**(c) Robert Neil Boyd**

Recall that the coils made by Rodin and Naudin were made along these lines, and exhibited a magnetic field with torsion, although some refused to believe it. Also, flux coupling in a C-H coil will not be as efficient as in, say, a Tesla-wound coil. But we make C-H coils with an entirely different objective in mind: to cause curvatures and compressions of the 3D space. In terms of the new specially constructed materials, we want to cause Hopf flows of the electrons interacting with the material, so that they will enter the 4th physical dimension, thus vanishing from our direct comprehension, apparent as a loss of numbers of electrons, which should be measurable as reduced power, current, and/or voltage, relative to the original statistics of the system.

Or, so that they may arise from the 4th physical dimension and appear "ab initio" in our 3-space, apparent as addition quantities of electrons, perhaps more than the number originally involved with the system, which would be measurable as increased power, current, and/or voltage, relative to the measurements we started with.

Additionally, the Hopf flow can cause hyperdimensional (4D) effects involving space due to the vector force that is generated along the normal axis of the array of nested tori, which comprise our Clifford-Hopf coil. Arrays of arrays of C-H coils can be arranged so that there are many additive vectors. Ultimately, I think it is possible to fold space with such an array of arrays. Ark has been working on the math for this. I understand it instinctually, before the math. (This is different than the so-called intuitive understanding. It has teeth. It's alive and kicking, rather than being some vague notion or fog of an idea.)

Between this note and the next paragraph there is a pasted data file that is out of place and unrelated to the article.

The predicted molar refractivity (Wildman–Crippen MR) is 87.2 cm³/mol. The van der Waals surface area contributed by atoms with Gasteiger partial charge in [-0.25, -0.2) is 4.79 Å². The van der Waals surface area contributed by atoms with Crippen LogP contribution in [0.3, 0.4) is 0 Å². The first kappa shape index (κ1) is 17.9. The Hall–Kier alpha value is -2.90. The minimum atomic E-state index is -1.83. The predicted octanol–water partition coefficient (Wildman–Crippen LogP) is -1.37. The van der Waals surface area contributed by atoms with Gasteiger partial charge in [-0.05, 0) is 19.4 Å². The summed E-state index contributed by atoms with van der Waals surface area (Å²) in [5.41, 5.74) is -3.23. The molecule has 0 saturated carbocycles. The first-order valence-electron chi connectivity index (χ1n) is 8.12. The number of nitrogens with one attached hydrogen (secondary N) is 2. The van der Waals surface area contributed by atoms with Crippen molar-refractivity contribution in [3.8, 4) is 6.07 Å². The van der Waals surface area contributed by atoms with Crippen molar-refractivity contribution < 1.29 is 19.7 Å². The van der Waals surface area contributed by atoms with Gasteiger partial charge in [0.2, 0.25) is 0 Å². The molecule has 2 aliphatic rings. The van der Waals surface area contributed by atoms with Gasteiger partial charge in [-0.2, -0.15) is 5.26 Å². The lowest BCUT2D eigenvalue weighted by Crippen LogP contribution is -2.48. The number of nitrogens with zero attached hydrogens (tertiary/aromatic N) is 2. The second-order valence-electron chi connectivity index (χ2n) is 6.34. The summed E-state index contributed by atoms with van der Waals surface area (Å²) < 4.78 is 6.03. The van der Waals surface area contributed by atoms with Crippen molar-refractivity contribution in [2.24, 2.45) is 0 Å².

(That's the way it usually works for me. I understand it instinctively, then I go about seeing if I can find the correct mathematical description. There have been several occasions where the mathematical description of that which was directly perceived by my "instinct" was not to be found. In other words, there are many systems, some of them quite simple, which are not describable in mathematical terms. Nevertheless, my "instinct" is unerring, to this point. It is a sense of being "guided by the nose" to something which works, whether it is mathematically describable or not.)

A word of caution regarding arrays of arrays of C-H coils. My instinct shows me that if these are not operated carefully by stages, a catastrophic avalanche of electrons could result, continuing until the combination of fried circuitry, and the vacuum compensation mechanism, act to dampen the out-flow.

I haven't studied the Hopf flows in Pendry structures enough to develop much of an instinct about the behaviors of hyperdimensional materials.